“Joe Maddon’s a talent,” Boras said. “He does a great job of giving these guys a psychological approach.

“He’s very, very good at giving players a focus at a variety of levels of their careers. And I think that has a lot to do with why they’re performing so well here.”

The Cubs left San Diego with a 23-17 record, traveling to Phoenix for a three-game series against the Arizona Diamondbacks this weekend. With Memorial Day approaching, if the future isn’t now, it also doesn’t have to be three years from now.

“We have a lot to offer this team,” Russell said. “We’re talented guys. Just keep getting better. That’s the goal each day.”

It's safe to say Kyle Hendricks has figured 'it' out

It's safe to say Kyle Hendricks has figured 'it' out

It was only a matter of time before Kyle Hendricks figured it all out. 

It appears Friday was that day. 

The 29-year-old right-hander was off to a slow start to the season, surrendering 24 hits and 8 earned runs in 13.1 innings across his first three starts, good for a 5.40 ERA and 2.18 WHIP. 

Things looked a little better last time out — only 2 earned runs allowed on 6 hits in 5 innings last Saturday against the Angels — but even after that start, Hendricks admitted he still feels like he's fighting himself and searching for his fastball command.

"You can't rush it," he said after that outing. "You can't rush the process. But it definitely gets frustrating. I need to do a better job and give the team a better chance to win when I'm out there regardless. And set a better tone — be more aggressive with my fastball and set a better tone for the game. You want it to come quick, but at least I'm seeing something, so I just gotta stick with what I'm doing."

Whatever he was seeing with his mechanics came to pass in Friday afternoon's 5-1 Cubs win, as he completely baffled the Diamondbacks in a brilliant performance — 7 shutout innings, permitting only 3 singles while striking out 11. It was his first double-digit strikeout game since he whiffed 12 Cardinals on Aug. 13, 2016 en route to his ERA title that season.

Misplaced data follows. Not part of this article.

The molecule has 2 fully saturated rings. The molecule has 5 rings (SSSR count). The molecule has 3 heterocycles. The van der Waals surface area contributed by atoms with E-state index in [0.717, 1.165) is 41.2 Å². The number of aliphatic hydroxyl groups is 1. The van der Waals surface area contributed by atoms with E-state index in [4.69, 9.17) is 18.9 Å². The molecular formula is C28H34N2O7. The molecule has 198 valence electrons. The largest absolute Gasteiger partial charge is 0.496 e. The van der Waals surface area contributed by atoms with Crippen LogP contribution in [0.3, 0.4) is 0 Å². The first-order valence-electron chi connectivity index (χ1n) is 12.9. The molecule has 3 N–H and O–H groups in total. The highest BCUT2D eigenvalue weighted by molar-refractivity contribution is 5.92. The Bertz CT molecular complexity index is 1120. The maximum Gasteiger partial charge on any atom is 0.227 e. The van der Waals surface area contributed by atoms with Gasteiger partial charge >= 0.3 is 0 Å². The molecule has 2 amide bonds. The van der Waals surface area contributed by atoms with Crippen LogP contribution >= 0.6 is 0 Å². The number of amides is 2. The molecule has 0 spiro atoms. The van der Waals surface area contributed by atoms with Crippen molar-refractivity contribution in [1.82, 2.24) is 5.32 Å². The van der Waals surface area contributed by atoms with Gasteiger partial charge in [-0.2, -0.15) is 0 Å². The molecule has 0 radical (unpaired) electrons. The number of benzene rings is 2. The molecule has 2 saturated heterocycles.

"Yeah, like I said, you kinda always want it to come, but I didn't think it was gonna come this quick," Hendricks admitted after Friday's game. "So to go out and make that many good pitches, yeah it helps the confidence a lot. It solidifies the things we've been working on, so I just told the guys this was just one good day, so tomorrow, gotta get right back at it with another good work day and hopefully get on a roll here."

It was also the Cubs' third straight appearance from a starting pitcher of 7 shutout innings, after Cole Hamels and Jose Quintana turned the trick in the final two games in Miami earlier in the week.

The one pitch Hendricks felt good about last time out — his changeup — was his bread and butter Friday, too. He threw it 30 times out of his 100 pitches and induced 8 swings and misses.

"That was kinda classic Kyle," Joe Maddon said. "Great changeup, again. A lot of called strikes, pitching on the edges. ... That first inning or so, still seeking and then once he found it, he got into a nice groove."

Part of the success of the changeup was due to Hendricks' command with his fastball, which he apparently figured out — for one start, at least. He threw 66 percent of his pitches for strikes throughout the game and 35 of his 56 fastballs went for strikes. 

"From the get-go, I just felt more comfortable in my mechanics, so it just freed everything up," Hendricks said. "From there, I just used my fastball a lot better — kinda like what I was talking about. Fastball command and just establishing it early. Everything else worked off that and it just had good action today. Kept it down, made a lot of good pitches, so it worked out."

Hendricks even saw 17 pitches at the plate despite an 0-for-4 performance, as the Cubs offense put 19 runners on base throughout the course of the afternoon.

However, his day was not without negatives. He took a 110 mph liner off the left leg in the seventh inning, but stayed in the game and finished off the last two hitters he faced.

He also snapped his fascinating personal streak, as he threw his first wild pitch since Sept. 5, 2016 — a span of 6,662 pitches: